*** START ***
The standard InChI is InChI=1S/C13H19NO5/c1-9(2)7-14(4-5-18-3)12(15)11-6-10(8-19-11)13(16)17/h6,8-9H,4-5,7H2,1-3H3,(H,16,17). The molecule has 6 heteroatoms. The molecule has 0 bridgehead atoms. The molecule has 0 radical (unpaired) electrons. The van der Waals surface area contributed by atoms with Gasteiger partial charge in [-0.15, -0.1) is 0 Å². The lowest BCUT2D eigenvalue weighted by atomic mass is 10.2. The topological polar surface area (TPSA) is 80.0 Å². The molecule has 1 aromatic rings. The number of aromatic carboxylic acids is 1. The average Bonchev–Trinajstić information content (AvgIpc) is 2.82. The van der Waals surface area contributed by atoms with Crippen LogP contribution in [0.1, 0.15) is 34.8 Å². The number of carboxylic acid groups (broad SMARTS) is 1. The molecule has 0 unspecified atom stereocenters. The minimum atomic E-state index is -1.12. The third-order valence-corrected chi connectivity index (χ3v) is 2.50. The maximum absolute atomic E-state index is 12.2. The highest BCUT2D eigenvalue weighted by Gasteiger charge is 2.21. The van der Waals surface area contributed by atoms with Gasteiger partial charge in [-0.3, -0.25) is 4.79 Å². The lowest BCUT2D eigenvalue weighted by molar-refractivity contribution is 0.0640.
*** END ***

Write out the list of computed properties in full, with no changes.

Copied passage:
The standard InChI is InChI=1S/C13H19NO5/c1-9(2)7-14(4-5-18-3)12(15)11-6-10(8-19-11)13(16)17/h6,8-9H,4-5,7H2,1-3H3,(H,16,17). The molecule has 6 heteroatoms. The molecule has 0 bridgehead atoms. The molecule has 0 radical (unpaired) electrons. The van der Waals surface area contributed by atoms with Gasteiger partial charge in [-0.15, -0.1) is 0 Å². The lowest BCUT2D eigenvalue weighted by atomic mass is 10.2. The topological polar surface area (TPSA) is 80.0 Å². The molecule has 1 aromatic rings. The number of aromatic carboxylic acids is 1. The average Bonchev–Trinajstić information content (AvgIpc) is 2.82. The van der Waals surface area contributed by atoms with Crippen LogP contribution in [0.1, 0.15) is 34.8 Å². The number of carboxylic acid groups (broad SMARTS) is 1. The molecule has 0 unspecified atom stereocenters. The minimum atomic E-state index is -1.12. The third-order valence-corrected chi connectivity index (χ3v) is 2.50. The maximum absolute atomic E-state index is 12.2. The highest BCUT2D eigenvalue weighted by Gasteiger charge is 2.21. The van der Waals surface area contributed by atoms with Gasteiger partial charge in [-0.3, -0.25) is 4.79 Å². The lowest BCUT2D eigenvalue weighted by molar-refractivity contribution is 0.0640.